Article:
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ABA 2000 franchise hopes new owner addresses problems with attendance and debt.
By MIKE READLING
© St. Petersburg Times, published February 8, 2001
The Tampa Bay ThunderDawgs have blamed many of their attendance and debt problems on an uninvolved ownership.
Those problems apparently were addressed when Detroit businessman Arthur Blackwell II bought the team, promising to turn the organization around while staying in St. Petersburg.
Blackwell, who owns the Detroit Dogs of the ABA 2000, was in St. Petersburg Wednesday meeting with team officials, players and management of the Bayfront Center, where the ThunderDawgs play home games.
Neither he nor ThunderDawgs general manager Deb Belinsky returned messages left for them at the team's office.
Joe Newman, a co-founder of the league and owner of the Indiana Legends, confirmed Blackwell took over ownership from In Flight Sports Management. Newman said he talked to Blackwell about the team and supported the sale.
"Art Blackwell is a good man," Newman said. "And his choice is to stay in St. Pete. We feel we provide a quality product such that the citizens and tourists would want to go there. When you have a negative press it makes it very difficult. I have great belief in the city and believe it can be like a major-league market."
Newman did not rule out moving the team before the season ends, however.
"It does not give you a warm and fuzzy feeling that makes you want to stay," Newman said of recent reports of the team's debts, "especially when I can sit here and have 35 other cities who want an ABA team."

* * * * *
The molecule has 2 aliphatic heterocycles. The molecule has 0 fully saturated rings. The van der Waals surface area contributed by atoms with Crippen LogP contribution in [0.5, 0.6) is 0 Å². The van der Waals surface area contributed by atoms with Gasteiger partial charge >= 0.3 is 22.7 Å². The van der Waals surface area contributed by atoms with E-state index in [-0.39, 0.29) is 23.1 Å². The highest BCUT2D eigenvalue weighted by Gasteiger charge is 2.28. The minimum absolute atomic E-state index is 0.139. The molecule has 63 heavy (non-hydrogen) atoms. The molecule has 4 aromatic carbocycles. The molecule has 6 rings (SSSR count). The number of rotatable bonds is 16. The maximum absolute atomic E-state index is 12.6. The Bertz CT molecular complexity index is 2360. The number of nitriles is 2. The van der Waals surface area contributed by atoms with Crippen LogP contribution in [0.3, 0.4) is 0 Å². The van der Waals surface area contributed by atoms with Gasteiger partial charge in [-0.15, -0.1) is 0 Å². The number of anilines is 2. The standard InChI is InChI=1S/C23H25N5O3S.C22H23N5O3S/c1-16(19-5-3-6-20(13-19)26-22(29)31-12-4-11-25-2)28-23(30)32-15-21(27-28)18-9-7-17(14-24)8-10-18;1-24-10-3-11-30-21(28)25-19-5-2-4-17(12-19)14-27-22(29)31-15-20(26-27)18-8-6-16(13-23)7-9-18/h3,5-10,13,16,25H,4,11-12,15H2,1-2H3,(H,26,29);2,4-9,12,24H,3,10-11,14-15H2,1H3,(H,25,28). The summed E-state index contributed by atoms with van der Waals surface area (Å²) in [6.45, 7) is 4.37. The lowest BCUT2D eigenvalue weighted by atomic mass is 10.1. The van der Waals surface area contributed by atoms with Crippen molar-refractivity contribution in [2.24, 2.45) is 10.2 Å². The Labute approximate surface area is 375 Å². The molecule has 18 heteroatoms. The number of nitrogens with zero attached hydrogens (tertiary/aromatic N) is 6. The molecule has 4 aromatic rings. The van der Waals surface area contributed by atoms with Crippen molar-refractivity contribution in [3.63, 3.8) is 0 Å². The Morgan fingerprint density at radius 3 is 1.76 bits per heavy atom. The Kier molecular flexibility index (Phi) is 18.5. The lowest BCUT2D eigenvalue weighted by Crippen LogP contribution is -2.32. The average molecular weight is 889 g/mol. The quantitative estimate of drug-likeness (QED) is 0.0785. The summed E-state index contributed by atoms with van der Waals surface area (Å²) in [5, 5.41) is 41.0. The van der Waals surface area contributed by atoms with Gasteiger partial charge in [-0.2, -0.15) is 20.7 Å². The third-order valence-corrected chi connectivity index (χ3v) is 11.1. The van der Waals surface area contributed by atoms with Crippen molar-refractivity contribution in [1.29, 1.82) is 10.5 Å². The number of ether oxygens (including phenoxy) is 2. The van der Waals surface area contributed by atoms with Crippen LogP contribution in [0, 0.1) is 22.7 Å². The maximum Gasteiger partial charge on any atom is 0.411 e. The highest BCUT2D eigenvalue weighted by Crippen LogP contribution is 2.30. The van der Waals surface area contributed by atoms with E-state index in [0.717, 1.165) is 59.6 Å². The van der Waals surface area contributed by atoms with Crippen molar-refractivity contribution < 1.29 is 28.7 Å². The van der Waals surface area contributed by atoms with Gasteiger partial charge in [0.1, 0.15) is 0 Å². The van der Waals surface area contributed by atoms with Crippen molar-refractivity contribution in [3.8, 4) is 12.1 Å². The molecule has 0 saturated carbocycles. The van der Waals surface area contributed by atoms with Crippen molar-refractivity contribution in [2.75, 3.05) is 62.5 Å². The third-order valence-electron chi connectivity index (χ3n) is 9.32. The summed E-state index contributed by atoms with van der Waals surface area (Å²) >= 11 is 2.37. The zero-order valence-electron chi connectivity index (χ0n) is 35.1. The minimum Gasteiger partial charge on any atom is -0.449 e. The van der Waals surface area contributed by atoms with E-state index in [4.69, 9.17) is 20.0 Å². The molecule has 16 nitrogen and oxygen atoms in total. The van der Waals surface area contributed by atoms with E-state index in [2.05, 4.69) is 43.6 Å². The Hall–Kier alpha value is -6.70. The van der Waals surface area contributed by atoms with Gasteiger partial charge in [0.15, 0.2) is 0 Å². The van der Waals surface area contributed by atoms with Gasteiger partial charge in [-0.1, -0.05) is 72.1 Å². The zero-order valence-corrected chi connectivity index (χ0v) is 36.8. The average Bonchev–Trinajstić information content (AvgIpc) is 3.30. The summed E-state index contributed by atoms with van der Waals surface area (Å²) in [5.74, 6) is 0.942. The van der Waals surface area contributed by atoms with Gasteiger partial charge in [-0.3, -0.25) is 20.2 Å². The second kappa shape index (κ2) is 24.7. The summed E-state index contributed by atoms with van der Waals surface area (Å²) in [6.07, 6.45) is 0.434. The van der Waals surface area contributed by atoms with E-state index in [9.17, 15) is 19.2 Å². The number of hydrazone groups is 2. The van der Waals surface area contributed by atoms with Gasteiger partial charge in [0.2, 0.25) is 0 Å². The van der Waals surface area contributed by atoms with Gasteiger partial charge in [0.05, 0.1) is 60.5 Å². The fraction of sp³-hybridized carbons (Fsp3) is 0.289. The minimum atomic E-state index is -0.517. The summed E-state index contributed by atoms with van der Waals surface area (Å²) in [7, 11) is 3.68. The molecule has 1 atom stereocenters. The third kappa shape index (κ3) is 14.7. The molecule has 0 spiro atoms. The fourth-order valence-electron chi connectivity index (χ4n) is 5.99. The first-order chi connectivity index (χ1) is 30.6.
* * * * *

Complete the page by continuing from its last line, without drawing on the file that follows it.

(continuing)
Newman, who said the league will expand by either seven or 10 teams before next year, said he has an offer from one city roughly the size of the Tampa Bay area that has guaranteed 3,750 seats sold for the next three years and is willing to pay up front. Blackwell, he said, is using relocation as a last resort.
"He wants to see if he can save it," Newman said, "see if he can turn it into something. He does not plan to leave."
Blackwell, a graduate of North Carolina A&T University, is president and chief executive officer of DeWay Development Co., which is the largest pay phone provider for metro Detroit and the fastest-growing African-American business in that area, according to the Detroit Dogs.
He is a partner in Greektown Casino, one of three casino licensees in Detroit. In 1980, he became the youngest person elected to the Wayne County Commission. Blackwell is the only African-American to chair the Detroit Wayne County Port Authority and is its longest-serving chairman, elected to his 11th consecutive term.
The ThunderDawgs have poor attendance, lack a marketing budget and have debts the team has incurred over the past year and a half.
The ThunderDawgs reportedly owe money to the Heritage Holiday Inn in St. Petersburg, where the team was housed during training camp, Insty-Prints of Tampa and Chesapeak Atlantic Holdings, which owns the building in Tampa where the team was based for about a year before moving to St. Petersburg in June.
The team reportedly relied on outside help to pay rent for the Bayfront Arena. Jeff Foreman, Bayfront Arena manager of downtown operations, did not return messages left at his office.
David Bixler, general manager of the Heritage Holiday Inn, and representatives from Insty-Prints had no comment.
David Shaw, general manager at All-Star Limo and Luxury Transportation, which was said to be owed money, said his books showed the team owes no balance.
"They're all squared away," Shaw said. "I think we only ran them to the airport a couple of times."